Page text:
Investigation of Failure Processes in Porous Battery Substrates: Part I—Experimental Findings

[+] Author and Article Information
C. Wang, X. Cheng, A. M. Sastry, S. B. Choi

Department of Mechanical Engineering and Applied Mechanics, The University of Michigan, Ann Arbor, MI 48109-2125

J. Eng. Mater. Technol 121(4), 503-513 (Oct 01, 1999) (11 pages) doi:10.1115/1.2812408 History: Received February 17, 1999; Revised June 25, 1999; Online November 27, 2007


Experimental findings are presented which demonstrate the coupled transport, mechanical and morphological changes in porous battery materials when they are cycled electrochemically. These materials, comprised of a mixture of powdered nickel and nickel fiber, act as substrates in nickel-metal hydride (NiMH) cells, and function as porous, conductive containment for positive-plate active material. They can offer substantial weight and cost savings over more traditional sintered or foam materials, provided they can be designed to produce good conductivity over many (>500) electrochemical cycles. This study represents an expansion of previous work by the authors, which had established some key differences in the behavior of substrate materials for a small number of cells. Here, these difference are validated with a greater variety and number of electrochemical/material experiments, along with a parallel study on morphological changes. In the second paper in this series (Cheng et al., 1999b), transport and mechanics models are presented to explain the observed differences, using microstructural models based on observations in this study.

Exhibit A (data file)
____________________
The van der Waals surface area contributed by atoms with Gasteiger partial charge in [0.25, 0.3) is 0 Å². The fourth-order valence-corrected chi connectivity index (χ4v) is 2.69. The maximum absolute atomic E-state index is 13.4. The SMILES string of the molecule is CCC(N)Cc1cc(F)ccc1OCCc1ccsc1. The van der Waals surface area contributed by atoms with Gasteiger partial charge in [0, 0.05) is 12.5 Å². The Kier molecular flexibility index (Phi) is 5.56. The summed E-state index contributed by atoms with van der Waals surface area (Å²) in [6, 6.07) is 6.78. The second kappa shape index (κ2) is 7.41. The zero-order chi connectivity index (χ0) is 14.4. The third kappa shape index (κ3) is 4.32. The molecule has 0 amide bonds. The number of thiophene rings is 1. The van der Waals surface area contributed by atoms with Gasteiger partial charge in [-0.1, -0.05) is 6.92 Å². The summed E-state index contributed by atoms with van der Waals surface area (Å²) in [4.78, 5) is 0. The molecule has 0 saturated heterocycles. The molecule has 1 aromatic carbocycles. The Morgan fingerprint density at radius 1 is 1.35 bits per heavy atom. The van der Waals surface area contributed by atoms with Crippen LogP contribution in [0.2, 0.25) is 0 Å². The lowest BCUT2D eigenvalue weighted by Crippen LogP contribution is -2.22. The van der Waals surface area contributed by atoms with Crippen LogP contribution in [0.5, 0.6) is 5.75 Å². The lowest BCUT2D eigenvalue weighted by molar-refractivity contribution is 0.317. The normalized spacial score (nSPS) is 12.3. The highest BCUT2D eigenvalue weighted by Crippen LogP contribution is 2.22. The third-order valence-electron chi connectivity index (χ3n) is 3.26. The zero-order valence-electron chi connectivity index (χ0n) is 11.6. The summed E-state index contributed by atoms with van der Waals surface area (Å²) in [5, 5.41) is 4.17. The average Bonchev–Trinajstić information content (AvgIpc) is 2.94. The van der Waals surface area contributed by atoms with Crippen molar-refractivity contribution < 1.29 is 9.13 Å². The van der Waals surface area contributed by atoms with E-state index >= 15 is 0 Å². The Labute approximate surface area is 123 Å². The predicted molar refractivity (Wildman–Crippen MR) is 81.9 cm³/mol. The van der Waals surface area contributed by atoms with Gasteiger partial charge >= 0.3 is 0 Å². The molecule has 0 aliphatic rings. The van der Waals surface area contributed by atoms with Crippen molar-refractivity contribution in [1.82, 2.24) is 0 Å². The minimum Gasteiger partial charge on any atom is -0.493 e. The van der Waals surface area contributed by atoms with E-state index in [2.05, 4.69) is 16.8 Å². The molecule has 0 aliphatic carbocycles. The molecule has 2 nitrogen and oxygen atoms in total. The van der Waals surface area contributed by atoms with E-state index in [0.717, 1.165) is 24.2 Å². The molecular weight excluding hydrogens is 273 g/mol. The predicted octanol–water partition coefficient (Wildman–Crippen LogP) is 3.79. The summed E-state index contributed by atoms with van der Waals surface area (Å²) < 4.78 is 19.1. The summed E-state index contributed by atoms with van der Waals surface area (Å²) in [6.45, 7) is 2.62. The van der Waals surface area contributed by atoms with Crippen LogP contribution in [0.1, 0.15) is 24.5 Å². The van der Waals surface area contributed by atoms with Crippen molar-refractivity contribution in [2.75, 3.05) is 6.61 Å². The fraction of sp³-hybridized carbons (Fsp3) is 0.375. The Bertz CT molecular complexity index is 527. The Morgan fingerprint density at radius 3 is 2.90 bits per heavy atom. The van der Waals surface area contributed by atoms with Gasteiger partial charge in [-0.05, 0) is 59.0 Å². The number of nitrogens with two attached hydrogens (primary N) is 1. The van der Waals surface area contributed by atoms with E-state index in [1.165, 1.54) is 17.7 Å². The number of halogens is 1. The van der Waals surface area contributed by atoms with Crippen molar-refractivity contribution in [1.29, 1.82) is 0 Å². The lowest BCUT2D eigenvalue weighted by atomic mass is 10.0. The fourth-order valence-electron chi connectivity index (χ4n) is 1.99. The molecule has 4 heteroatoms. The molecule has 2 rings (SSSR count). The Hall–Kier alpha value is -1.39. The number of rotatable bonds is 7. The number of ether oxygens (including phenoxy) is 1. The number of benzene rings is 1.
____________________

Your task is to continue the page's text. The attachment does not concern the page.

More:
Copyright © 1999 by The American Society of Mechanical Engineers
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